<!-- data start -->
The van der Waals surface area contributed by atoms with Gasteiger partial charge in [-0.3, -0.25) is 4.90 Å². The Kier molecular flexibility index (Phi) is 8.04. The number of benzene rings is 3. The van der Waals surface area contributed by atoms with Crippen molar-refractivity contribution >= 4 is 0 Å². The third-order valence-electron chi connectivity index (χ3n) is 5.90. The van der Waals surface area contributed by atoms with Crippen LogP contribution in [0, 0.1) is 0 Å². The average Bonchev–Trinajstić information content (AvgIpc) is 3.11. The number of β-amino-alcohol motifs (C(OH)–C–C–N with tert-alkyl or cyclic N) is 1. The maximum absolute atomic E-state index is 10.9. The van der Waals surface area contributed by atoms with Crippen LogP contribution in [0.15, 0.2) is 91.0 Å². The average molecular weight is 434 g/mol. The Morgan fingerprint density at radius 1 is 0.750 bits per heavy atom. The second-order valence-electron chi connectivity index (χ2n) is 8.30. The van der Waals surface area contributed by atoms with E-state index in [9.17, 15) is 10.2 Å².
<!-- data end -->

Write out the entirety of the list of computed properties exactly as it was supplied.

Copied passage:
The van der Waals surface area contributed by atoms with Gasteiger partial charge in [-0.3, -0.25) is 4.90 Å². The Kier molecular flexibility index (Phi) is 8.04. The number of benzene rings is 3. The van der Waals surface area contributed by atoms with Crippen molar-refractivity contribution >= 4 is 0 Å². The third-order valence-electron chi connectivity index (χ3n) is 5.90. The van der Waals surface area contributed by atoms with Crippen LogP contribution in [0, 0.1) is 0 Å². The average Bonchev–Trinajstić information content (AvgIpc) is 3.11. The number of β-amino-alcohol motifs (C(OH)–C–C–N with tert-alkyl or cyclic N) is 1. The maximum absolute atomic E-state index is 10.9. The van der Waals surface area contributed by atoms with Crippen LogP contribution in [0.15, 0.2) is 91.0 Å². The average molecular weight is 434 g/mol. The Morgan fingerprint density at radius 1 is 0.750 bits per heavy atom. The second-order valence-electron chi connectivity index (χ2n) is 8.30. The van der Waals surface area contributed by atoms with E-state index in [9.17, 15) is 10.2 Å².